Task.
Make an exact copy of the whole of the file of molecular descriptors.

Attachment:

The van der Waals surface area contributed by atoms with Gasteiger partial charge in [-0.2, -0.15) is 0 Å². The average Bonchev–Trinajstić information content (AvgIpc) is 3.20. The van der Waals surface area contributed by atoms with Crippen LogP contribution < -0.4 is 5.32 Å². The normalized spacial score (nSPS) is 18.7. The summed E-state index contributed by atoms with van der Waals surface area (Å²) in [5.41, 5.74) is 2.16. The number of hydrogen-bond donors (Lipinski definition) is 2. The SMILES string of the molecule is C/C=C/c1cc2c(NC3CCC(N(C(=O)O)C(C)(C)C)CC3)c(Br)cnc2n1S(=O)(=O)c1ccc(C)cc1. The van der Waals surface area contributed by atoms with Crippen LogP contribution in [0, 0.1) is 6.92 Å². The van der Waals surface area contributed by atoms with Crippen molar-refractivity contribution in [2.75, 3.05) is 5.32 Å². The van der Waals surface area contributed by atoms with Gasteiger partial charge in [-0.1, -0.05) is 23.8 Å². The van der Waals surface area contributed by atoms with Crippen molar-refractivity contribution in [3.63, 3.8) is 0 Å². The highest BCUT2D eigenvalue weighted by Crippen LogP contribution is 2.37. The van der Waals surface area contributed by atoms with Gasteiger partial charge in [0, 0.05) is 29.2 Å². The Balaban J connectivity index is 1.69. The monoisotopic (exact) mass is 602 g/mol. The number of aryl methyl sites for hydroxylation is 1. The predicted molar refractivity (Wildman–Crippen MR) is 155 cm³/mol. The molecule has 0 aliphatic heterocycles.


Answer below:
The van der Waals surface area contributed by atoms with Gasteiger partial charge in [-0.2, -0.15) is 0 Å². The average Bonchev–Trinajstić information content (AvgIpc) is 3.20. The van der Waals surface area contributed by atoms with Crippen LogP contribution < -0.4 is 5.32 Å². The normalized spacial score (nSPS) is 18.7. The summed E-state index contributed by atoms with van der Waals surface area (Å²) in [5.41, 5.74) is 2.16. The number of hydrogen-bond donors (Lipinski definition) is 2. The SMILES string of the molecule is C/C=C/c1cc2c(NC3CCC(N(C(=O)O)C(C)(C)C)CC3)c(Br)cnc2n1S(=O)(=O)c1ccc(C)cc1. The van der Waals surface area contributed by atoms with Crippen LogP contribution in [0, 0.1) is 6.92 Å². The van der Waals surface area contributed by atoms with Crippen molar-refractivity contribution in [2.75, 3.05) is 5.32 Å². The van der Waals surface area contributed by atoms with Gasteiger partial charge in [-0.1, -0.05) is 23.8 Å². The van der Waals surface area contributed by atoms with Crippen molar-refractivity contribution in [3.63, 3.8) is 0 Å². The highest BCUT2D eigenvalue weighted by Crippen LogP contribution is 2.37. The van der Waals surface area contributed by atoms with Gasteiger partial charge in [0, 0.05) is 29.2 Å². The Balaban J connectivity index is 1.69. The monoisotopic (exact) mass is 602 g/mol. The number of aryl methyl sites for hydroxylation is 1. The predicted molar refractivity (Wildman–Crippen MR) is 155 cm³/mol. The molecule has 0 aliphatic heterocycles.